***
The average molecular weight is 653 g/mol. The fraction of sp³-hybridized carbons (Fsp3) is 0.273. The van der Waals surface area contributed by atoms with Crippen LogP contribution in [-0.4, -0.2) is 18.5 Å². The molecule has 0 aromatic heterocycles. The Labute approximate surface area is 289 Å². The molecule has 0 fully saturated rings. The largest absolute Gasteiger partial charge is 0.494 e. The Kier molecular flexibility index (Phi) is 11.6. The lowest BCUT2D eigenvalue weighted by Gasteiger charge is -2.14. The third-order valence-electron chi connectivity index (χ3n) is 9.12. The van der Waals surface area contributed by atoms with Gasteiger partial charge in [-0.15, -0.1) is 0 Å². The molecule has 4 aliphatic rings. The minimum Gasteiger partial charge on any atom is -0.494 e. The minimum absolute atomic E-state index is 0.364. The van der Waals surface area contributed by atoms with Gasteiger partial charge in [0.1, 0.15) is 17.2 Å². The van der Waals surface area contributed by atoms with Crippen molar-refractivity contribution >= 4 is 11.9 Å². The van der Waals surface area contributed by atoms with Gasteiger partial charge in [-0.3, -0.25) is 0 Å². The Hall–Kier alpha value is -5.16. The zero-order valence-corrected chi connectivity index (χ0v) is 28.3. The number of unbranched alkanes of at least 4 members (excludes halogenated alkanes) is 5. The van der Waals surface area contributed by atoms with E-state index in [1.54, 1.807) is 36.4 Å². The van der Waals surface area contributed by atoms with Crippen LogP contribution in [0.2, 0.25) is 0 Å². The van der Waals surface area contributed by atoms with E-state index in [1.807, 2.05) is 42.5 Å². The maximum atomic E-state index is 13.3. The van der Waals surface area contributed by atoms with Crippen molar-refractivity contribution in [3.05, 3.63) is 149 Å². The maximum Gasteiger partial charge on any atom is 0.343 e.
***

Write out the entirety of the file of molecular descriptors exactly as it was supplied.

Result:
The average molecular weight is 653 g/mol. The fraction of sp³-hybridized carbons (Fsp3) is 0.273. The van der Waals surface area contributed by atoms with Crippen LogP contribution in [-0.4, -0.2) is 18.5 Å². The molecule has 0 aromatic heterocycles. The Labute approximate surface area is 289 Å². The molecule has 0 fully saturated rings. The largest absolute Gasteiger partial charge is 0.494 e. The Kier molecular flexibility index (Phi) is 11.6. The lowest BCUT2D eigenvalue weighted by Gasteiger charge is -2.14. The third-order valence-electron chi connectivity index (χ3n) is 9.12. The van der Waals surface area contributed by atoms with Gasteiger partial charge in [-0.15, -0.1) is 0 Å². The molecule has 4 aliphatic rings. The minimum Gasteiger partial charge on any atom is -0.494 e. The minimum absolute atomic E-state index is 0.364. The van der Waals surface area contributed by atoms with Gasteiger partial charge in [0.1, 0.15) is 17.2 Å². The van der Waals surface area contributed by atoms with Crippen molar-refractivity contribution >= 4 is 11.9 Å². The van der Waals surface area contributed by atoms with Gasteiger partial charge in [-0.3, -0.25) is 0 Å². The Hall–Kier alpha value is -5.16. The zero-order valence-corrected chi connectivity index (χ0v) is 28.3. The number of unbranched alkanes of at least 4 members (excludes halogenated alkanes) is 5. The van der Waals surface area contributed by atoms with E-state index in [1.54, 1.807) is 36.4 Å². The van der Waals surface area contributed by atoms with Crippen LogP contribution in [0.2, 0.25) is 0 Å². The van der Waals surface area contributed by atoms with E-state index in [1.807, 2.05) is 42.5 Å². The maximum atomic E-state index is 13.3. The van der Waals surface area contributed by atoms with Crippen molar-refractivity contribution in [3.05, 3.63) is 149 Å². The maximum Gasteiger partial charge on any atom is 0.343 e.